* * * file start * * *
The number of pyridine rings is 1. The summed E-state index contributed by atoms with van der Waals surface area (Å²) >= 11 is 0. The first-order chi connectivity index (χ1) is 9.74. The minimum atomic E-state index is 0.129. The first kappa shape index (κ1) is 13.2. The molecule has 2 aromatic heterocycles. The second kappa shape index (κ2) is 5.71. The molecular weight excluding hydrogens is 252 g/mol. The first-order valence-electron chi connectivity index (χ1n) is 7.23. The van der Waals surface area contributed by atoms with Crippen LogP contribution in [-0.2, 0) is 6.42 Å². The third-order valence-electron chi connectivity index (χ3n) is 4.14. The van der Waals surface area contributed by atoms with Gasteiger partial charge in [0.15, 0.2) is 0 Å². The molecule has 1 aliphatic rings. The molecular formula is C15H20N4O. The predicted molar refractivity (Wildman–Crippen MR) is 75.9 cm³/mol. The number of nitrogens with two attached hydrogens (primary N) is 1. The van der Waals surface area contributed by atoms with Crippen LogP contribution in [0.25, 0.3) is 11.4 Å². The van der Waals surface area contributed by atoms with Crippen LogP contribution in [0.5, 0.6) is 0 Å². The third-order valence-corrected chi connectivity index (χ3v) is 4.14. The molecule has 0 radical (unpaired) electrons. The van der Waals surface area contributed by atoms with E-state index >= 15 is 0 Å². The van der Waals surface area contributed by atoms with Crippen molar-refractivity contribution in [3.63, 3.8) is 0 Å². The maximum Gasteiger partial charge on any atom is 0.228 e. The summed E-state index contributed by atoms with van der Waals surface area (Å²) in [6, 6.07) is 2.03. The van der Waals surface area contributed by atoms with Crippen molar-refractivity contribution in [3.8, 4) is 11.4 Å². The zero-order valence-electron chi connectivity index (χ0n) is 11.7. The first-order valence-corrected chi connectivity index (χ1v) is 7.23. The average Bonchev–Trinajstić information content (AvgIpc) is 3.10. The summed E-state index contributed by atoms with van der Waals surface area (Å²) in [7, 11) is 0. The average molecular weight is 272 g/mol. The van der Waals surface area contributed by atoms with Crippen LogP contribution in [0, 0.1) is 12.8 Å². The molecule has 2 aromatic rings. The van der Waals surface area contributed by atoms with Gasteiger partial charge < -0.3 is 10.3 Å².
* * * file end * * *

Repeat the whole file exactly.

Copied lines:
The number of pyridine rings is 1. The summed E-state index contributed by atoms with van der Waals surface area (Å²) >= 11 is 0. The first-order chi connectivity index (χ1) is 9.74. The minimum atomic E-state index is 0.129. The first kappa shape index (κ1) is 13.2. The molecule has 2 aromatic heterocycles. The second kappa shape index (κ2) is 5.71. The molecular weight excluding hydrogens is 252 g/mol. The first-order valence-electron chi connectivity index (χ1n) is 7.23. The van der Waals surface area contributed by atoms with Crippen LogP contribution in [-0.2, 0) is 6.42 Å². The third-order valence-electron chi connectivity index (χ3n) is 4.14. The van der Waals surface area contributed by atoms with Gasteiger partial charge in [0.15, 0.2) is 0 Å². The molecule has 1 aliphatic rings. The molecular formula is C15H20N4O. The predicted molar refractivity (Wildman–Crippen MR) is 75.9 cm³/mol. The number of nitrogens with two attached hydrogens (primary N) is 1. The van der Waals surface area contributed by atoms with Crippen LogP contribution in [0.25, 0.3) is 11.4 Å². The van der Waals surface area contributed by atoms with Crippen LogP contribution in [0.5, 0.6) is 0 Å². The third-order valence-corrected chi connectivity index (χ3v) is 4.14. The molecule has 0 radical (unpaired) electrons. The van der Waals surface area contributed by atoms with E-state index >= 15 is 0 Å². The van der Waals surface area contributed by atoms with Crippen molar-refractivity contribution in [3.63, 3.8) is 0 Å². The maximum Gasteiger partial charge on any atom is 0.228 e. The summed E-state index contributed by atoms with van der Waals surface area (Å²) in [6, 6.07) is 2.03. The van der Waals surface area contributed by atoms with Crippen molar-refractivity contribution in [3.8, 4) is 11.4 Å². The zero-order valence-electron chi connectivity index (χ0n) is 11.7. The first-order valence-corrected chi connectivity index (χ1v) is 7.23. The average Bonchev–Trinajstić information content (AvgIpc) is 3.10. The summed E-state index contributed by atoms with van der Waals surface area (Å²) in [7, 11) is 0. The average molecular weight is 272 g/mol. The van der Waals surface area contributed by atoms with Crippen LogP contribution in [0, 0.1) is 12.8 Å². The molecule has 2 aromatic rings. The van der Waals surface area contributed by atoms with Gasteiger partial charge < -0.3 is 10.3 Å².